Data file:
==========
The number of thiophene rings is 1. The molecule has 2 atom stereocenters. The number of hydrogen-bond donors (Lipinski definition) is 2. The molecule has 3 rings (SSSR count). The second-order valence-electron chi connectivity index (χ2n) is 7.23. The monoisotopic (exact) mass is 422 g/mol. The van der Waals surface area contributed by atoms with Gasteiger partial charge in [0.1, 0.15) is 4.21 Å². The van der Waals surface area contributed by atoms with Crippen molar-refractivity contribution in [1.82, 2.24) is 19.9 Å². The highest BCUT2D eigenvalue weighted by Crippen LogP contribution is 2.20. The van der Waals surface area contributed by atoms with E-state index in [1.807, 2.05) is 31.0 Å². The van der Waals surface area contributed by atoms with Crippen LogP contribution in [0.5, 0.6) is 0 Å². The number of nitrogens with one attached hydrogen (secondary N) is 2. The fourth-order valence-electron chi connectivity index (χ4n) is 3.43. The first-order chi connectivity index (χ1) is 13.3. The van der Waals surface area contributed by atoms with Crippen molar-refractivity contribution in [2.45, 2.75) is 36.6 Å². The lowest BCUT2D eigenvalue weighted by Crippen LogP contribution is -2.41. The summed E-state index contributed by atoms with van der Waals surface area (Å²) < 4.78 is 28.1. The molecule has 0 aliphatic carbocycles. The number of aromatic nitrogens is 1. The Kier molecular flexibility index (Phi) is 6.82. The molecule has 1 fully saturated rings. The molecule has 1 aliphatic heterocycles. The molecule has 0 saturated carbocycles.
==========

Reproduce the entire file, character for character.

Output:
The number of thiophene rings is 1. The molecule has 2 atom stereocenters. The number of hydrogen-bond donors (Lipinski definition) is 2. The molecule has 3 rings (SSSR count). The second-order valence-electron chi connectivity index (χ2n) is 7.23. The monoisotopic (exact) mass is 422 g/mol. The van der Waals surface area contributed by atoms with Gasteiger partial charge in [0.1, 0.15) is 4.21 Å². The van der Waals surface area contributed by atoms with Crippen molar-refractivity contribution in [1.82, 2.24) is 19.9 Å². The highest BCUT2D eigenvalue weighted by Crippen LogP contribution is 2.20. The van der Waals surface area contributed by atoms with E-state index in [1.807, 2.05) is 31.0 Å². The van der Waals surface area contributed by atoms with Crippen LogP contribution in [0.5, 0.6) is 0 Å². The number of nitrogens with one attached hydrogen (secondary N) is 2. The fourth-order valence-electron chi connectivity index (χ4n) is 3.43. The first-order chi connectivity index (χ1) is 13.3. The van der Waals surface area contributed by atoms with Crippen molar-refractivity contribution in [2.45, 2.75) is 36.6 Å². The lowest BCUT2D eigenvalue weighted by Crippen LogP contribution is -2.41. The summed E-state index contributed by atoms with van der Waals surface area (Å²) < 4.78 is 28.1. The molecule has 0 aliphatic carbocycles. The number of aromatic nitrogens is 1. The Kier molecular flexibility index (Phi) is 6.82. The molecule has 1 fully saturated rings. The molecule has 1 aliphatic heterocycles. The molecule has 0 saturated carbocycles.